Decisions over Brexit by successive Conservative Prime Ministers leave Nelson McCausland scratching his head
During much of the 20th century, the two dominant political parties in Great Britain were the Conservative Party and the Labour Party. It seemed, to many people, that this would always be the case, with two fairly cohesive and stable parties, but all that has changed and we are now in uncharted waters.
Of course, we should have remembered that, in the 19th century, it was the Conservative Party and the Liberal Party that dominated the political landscape. That was until the Liberal Party was torn asunder over the issue of Home Rule for Ireland.
Many Liberals broke away to become Liberal Unionists. Eventually, they were absorbed into the Conservative and Unionist Party.
The decision by William Gladstone to support Home Rule divided the mighty Liberal Party in a way he never intended. Today, in a similar way, a handful of key decisions are destabilising the two main political parties, with the potential to divide, or destroy, one or both.
There is more uncertainty about the political future than there has been in a very long time, and there is a possibility that we will see a radical reshaping of British politics.
When David Cameron called a referendum on membership of the European Union, he hoped that this would settle the issue in the way that he wanted. He assumed, arrogantly and erroneously, that the country would naturally back his call to remain in the EU.
However, he had misread the mood across the United Kingdom, especially the strength of opposition to the European project of greater integration.
As confirmed globalists, politicians like Cameron and George Osborne were simply unable to understand how passionately Brexiteers felt about the EU. They were not going to allow themselves to be bullied by the promoters of Project Fear, and 17.4 million people voted Leave.
Cameron was totally unprepared for the defeat, and the morning after the referendum, shocked, humiliated and emotional, he announced his resignation.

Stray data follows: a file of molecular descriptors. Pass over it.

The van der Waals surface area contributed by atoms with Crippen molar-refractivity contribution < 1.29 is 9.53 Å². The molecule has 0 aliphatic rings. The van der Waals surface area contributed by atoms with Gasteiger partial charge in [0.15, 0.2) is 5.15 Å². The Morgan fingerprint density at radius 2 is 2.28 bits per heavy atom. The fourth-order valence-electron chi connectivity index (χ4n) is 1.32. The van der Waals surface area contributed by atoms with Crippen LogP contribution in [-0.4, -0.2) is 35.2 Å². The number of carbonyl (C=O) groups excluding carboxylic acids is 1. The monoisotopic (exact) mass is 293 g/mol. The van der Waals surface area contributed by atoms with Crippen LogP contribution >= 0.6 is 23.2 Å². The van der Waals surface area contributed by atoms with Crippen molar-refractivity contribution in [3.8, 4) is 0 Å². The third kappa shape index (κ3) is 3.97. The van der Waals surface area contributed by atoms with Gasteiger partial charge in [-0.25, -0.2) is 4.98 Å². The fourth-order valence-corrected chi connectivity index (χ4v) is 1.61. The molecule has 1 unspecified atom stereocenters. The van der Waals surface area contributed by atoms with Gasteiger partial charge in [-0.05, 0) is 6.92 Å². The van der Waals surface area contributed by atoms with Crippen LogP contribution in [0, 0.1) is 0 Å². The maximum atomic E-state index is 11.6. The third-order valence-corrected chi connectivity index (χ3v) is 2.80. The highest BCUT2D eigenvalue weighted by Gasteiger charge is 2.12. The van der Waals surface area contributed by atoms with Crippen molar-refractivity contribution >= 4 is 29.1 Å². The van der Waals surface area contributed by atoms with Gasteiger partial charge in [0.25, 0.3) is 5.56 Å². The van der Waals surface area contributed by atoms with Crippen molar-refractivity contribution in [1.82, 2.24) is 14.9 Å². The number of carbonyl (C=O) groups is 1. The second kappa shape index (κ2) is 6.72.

Yesterday, Cameron said that he did not regret calling the referendum, but as I watched the interview I wasn’t convinced.
Theresa May was elected as his successor and, after a poor performance in the General Election in June 2017, ended up as a Prime Minister who was totally reliant on 10 DUP votes to stay in power.
That is why I could not understand her decision to sign up to the EU backstop.
It first appeared in the draft withdrawal agreement in November 2017, and for me it was a head-scratching moment.
Did she not understand what she was agreeing to? Did she not realise that this would be anathema to the DUP, on whom she relied, and anathema to many of her own MPs?
Cameron did not understand the people, and May and her advisers did not understand the DUP.
That is a significant part of the background to the current impasse at Westminster.
Meanwhile, Labour is also in disarray over Brexit. The divisions within the party have received less scrutiny than the divisions within the Conservatives, but they will certainly be exposed in the wake of the rejection of May’s deal.
Many traditional working-class Labour voters, especially in the north of England, are strongly Eurosceptic and voted Leave, whereas most Labour MPs backed Remain. That divide has been complicated by the growing dominance of the Momentum movement within Labour.
Under the previous and largely ineffectual leader, Ed Milliband, the party adopted a radical rule change whereby voting within the party was extended to registered supporters, who eventually signed up in their thousands to vote for Jeremy Corbyn as leader.
At the time, I wondered whether I had missed something, or whether they were really throwing the door wide open for far-Left entryism.
In fact, I hadn’t missed anything. That was another head-scratching moment, and it has placed the far-Left Momentum movement in the ascendancy.
Those newer and often younger members are generally Remainers, and that is why Corbyn spends as much time as possible equivocating about the EU.
Both the Conservative and Labour parties are in a sorry state, riven by divisions and containing many Remainers determined to become Reversers and subvert the will of the 17.4 million people who voted Leave.